Major colleges brace for revenue adjustments
Major college athletic departments are forecasting revenue losses of 10% to 30%, maybe more, as they prepare for the financial impact of the coronavirus pandemic.
Several power five athletic directors told Sports Business Journal that it’s far too soon to know for certain just how much of a hit schools will take, but they are preparing for a future with significantly diminished resources.
It could take as long as three years to fully realize the financial effects of the COVID-19 virus, California AD Jim Knowlton said. Most universities operate on a fiscal year that runs July 1 to June 30, which means the new year, 2020-21, is roughly 10 weeks away.
“We’re knee-deep in our budgeting for the next year,” Knowlton said. “But we’re going to be sorting through the financials for multiple years.”
For the biggest brands in college athletics, annual revenue can approach $200 million. Just a 10% hit on a school like Texas or Ohio State could result in $20 million in revenue losses.
Nearly 40 schools in the power five conferences report annual revenue of $100 million or more.
“Our president said it’s like skiing in front of an avalanche, and that’s true,” Ohio State AD Gene Smith said. “It’s just really hard to see past the avalanche right now. We’re looking at something like a 70% loss of revenue from the NCAA [basketball] tournament, but we probably won’t have clarity on the full impact for months to come.”
This time of year is vital for athletic departments because they’re in the middle of selling season-ticket renewals for football. That’s a two-pronged issue in many cases — one part is soliciting the donations required to earn the right to buy tickets, and then there’s the actual ticket purchase.
With the economy turned upside down, stock prices dropping at historic rates last week and the prospects of a recession now front and center, ADs don’t know how their best fans and donors will react.
Donations typically are used to pay for the cost of scholarships.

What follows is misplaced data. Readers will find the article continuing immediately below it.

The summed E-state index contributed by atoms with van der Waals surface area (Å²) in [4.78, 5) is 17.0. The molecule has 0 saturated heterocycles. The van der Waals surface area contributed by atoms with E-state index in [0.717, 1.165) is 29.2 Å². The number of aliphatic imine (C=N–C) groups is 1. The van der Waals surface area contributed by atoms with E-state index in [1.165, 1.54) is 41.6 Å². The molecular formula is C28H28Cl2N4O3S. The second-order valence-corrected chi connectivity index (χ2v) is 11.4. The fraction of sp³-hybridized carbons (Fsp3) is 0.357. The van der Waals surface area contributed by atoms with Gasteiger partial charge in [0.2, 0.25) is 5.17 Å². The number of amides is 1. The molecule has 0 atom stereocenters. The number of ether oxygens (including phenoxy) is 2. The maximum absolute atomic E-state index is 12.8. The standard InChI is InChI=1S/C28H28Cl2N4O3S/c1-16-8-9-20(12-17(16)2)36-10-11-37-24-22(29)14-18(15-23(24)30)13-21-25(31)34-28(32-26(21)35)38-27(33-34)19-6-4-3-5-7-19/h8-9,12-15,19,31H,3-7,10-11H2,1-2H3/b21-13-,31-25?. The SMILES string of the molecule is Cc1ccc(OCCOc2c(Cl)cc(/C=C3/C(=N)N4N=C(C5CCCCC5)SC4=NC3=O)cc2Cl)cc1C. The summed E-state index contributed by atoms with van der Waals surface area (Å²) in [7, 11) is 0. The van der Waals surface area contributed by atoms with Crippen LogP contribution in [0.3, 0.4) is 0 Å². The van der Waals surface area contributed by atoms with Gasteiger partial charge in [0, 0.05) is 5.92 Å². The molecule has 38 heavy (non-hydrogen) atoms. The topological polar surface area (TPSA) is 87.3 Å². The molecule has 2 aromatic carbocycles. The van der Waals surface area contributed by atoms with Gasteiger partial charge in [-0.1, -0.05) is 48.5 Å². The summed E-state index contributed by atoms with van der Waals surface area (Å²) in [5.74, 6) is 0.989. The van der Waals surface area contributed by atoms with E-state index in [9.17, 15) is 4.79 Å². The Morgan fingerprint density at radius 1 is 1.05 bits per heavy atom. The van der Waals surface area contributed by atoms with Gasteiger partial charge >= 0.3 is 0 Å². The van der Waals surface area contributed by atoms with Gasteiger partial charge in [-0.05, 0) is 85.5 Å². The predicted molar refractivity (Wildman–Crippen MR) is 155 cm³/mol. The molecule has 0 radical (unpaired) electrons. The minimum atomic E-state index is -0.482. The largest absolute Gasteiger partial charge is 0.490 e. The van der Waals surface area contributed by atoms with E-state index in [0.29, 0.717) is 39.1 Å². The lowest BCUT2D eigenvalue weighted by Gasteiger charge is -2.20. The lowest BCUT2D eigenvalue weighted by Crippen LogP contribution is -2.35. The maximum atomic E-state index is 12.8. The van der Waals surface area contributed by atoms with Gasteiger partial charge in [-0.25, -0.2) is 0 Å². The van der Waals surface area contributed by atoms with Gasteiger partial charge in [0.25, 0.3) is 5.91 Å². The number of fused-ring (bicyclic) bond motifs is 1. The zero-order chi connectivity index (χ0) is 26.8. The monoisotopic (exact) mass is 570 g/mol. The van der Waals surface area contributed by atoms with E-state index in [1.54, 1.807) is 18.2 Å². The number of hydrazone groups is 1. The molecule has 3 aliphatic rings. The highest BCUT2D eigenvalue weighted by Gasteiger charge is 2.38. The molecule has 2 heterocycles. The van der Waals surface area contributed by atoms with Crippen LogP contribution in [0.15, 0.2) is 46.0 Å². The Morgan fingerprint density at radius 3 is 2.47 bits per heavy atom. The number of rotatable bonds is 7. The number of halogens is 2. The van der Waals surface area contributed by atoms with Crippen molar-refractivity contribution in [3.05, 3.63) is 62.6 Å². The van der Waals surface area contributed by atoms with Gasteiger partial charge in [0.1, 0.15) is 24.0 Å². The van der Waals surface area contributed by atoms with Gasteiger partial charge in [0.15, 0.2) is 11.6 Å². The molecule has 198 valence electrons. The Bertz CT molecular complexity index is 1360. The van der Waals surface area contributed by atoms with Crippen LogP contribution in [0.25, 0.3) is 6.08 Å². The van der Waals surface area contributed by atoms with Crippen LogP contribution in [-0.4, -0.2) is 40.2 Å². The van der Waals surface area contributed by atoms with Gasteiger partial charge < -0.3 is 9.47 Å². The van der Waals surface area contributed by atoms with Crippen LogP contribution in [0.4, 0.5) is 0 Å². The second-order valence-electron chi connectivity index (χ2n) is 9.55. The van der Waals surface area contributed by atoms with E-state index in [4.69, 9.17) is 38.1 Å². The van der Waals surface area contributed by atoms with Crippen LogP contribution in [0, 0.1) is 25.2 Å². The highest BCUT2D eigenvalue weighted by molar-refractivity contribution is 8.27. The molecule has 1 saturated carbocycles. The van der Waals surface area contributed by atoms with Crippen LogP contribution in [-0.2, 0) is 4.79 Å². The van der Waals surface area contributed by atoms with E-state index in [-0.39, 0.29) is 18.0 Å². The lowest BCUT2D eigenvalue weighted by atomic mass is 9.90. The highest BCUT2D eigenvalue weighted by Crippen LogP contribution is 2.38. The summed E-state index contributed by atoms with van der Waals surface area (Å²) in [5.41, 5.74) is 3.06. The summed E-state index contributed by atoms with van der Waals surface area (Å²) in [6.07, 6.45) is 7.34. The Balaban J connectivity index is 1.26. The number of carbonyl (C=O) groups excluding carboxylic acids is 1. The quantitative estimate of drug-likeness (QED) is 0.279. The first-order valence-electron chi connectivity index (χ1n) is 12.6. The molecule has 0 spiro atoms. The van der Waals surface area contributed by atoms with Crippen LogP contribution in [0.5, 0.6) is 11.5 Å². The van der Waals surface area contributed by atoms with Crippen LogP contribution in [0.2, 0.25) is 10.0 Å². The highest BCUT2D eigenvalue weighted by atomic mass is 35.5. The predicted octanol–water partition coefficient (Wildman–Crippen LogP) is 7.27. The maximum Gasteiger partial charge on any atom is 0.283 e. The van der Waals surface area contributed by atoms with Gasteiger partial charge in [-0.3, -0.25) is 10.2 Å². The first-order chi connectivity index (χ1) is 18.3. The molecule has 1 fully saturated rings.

“Some people are starting to deal with the realization that their disposable income could be adversely impacted by the things going on around us,” Oklahoma AD Joe Castiglione said. “So, it’s just hard to know right now what the effects are going to be.”
Castiglione has his business operations team creating financial models that take into account revenue losses of 10%, 20%, 35% and 50% to understand how dramatic the hits could be and how the athletic department might respond.
“You look at what that does to our revenue streams and then you begin to consider what kind of actions you might have to take if we have those kinds of shortfalls,” he said.
Athletic directors are juggling that type of long-term budgetary thinking with what’s required in the short-term, which primarily is cleaning up the fallout of a canceled spring sports calendar. That means refunding tickets for events like baseball and softball, canceling hotels and flights for teams and working with travel partners to get reimbursed. Those travel savings will help offset the losses in the coming months, but the loss of major events like March Madness and the College World Series — the national baseball championship is one of the few NCAA events that turns a profit — are the bigger issues.
Annual NCAA payouts mostly include revenue from the men’s basketball tournament. The NCAA reportedly has insurance of $250 million to $275 million to help cover the cost of the loss of March Madness, but that comes nowhere close to the anticipated tournament revenue of more than $800 million, most of which would have been distributed to schools.
Schools also are facing the prospects of a revenue loss from their conference payouts, which include money from bowl appearances, media rights, conference championships for the revenue sports of football and basketball, and sponsorship sales.
“We’re starting to plan and prepare for the fall semester,” Texas A&M AD Ross Bjork said. “We’ve got to look at the big picture. Six months from now, a year from now, what is that going to look like? We’ve got to get to the fall, play some games, host competitions and get our athletes back to a normal environment as best we can. That’s where my forecast is leaning — what does the fall look like and how do we best prepare ourselves for that.”
That’s operating under the assumption there will be a normal complete college football season, which is no guarantee right now.
While they understand the potential for an impact on college football scheduling, athletic directors are preparing for a full season, and then will adjust from there.
“We’re watching the Olympics, we’re watching some of the big golf events, we’re monitoring everything coming out of the local and national health organizations,” Cal’s Knowlton said. “We’re really hopeful that, by the end of July, we’re up and running, and football season goes as planned. It’s really too early to tell.”